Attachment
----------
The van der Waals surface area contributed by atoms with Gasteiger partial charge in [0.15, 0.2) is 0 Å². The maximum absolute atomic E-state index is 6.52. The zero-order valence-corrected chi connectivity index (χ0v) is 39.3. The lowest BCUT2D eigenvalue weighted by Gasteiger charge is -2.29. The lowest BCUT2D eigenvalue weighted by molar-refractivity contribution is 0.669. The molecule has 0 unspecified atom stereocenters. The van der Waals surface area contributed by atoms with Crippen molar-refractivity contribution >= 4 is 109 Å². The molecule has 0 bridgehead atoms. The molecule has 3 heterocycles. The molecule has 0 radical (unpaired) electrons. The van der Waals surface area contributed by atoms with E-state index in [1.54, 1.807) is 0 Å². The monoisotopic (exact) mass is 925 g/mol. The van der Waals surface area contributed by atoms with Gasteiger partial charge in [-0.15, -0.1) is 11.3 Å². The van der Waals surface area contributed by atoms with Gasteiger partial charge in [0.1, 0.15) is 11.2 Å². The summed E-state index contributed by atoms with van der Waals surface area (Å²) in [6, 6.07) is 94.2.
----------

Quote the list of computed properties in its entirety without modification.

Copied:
The van der Waals surface area contributed by atoms with Gasteiger partial charge in [0.15, 0.2) is 0 Å². The maximum absolute atomic E-state index is 6.52. The zero-order valence-corrected chi connectivity index (χ0v) is 39.3. The lowest BCUT2D eigenvalue weighted by Gasteiger charge is -2.29. The lowest BCUT2D eigenvalue weighted by molar-refractivity contribution is 0.669. The molecule has 0 unspecified atom stereocenters. The van der Waals surface area contributed by atoms with Crippen molar-refractivity contribution >= 4 is 109 Å². The molecule has 0 bridgehead atoms. The molecule has 3 heterocycles. The molecule has 0 radical (unpaired) electrons. The van der Waals surface area contributed by atoms with E-state index in [1.54, 1.807) is 0 Å². The monoisotopic (exact) mass is 925 g/mol. The van der Waals surface area contributed by atoms with Gasteiger partial charge in [-0.15, -0.1) is 11.3 Å². The van der Waals surface area contributed by atoms with Gasteiger partial charge in [0.1, 0.15) is 11.2 Å². The summed E-state index contributed by atoms with van der Waals surface area (Å²) in [6, 6.07) is 94.2.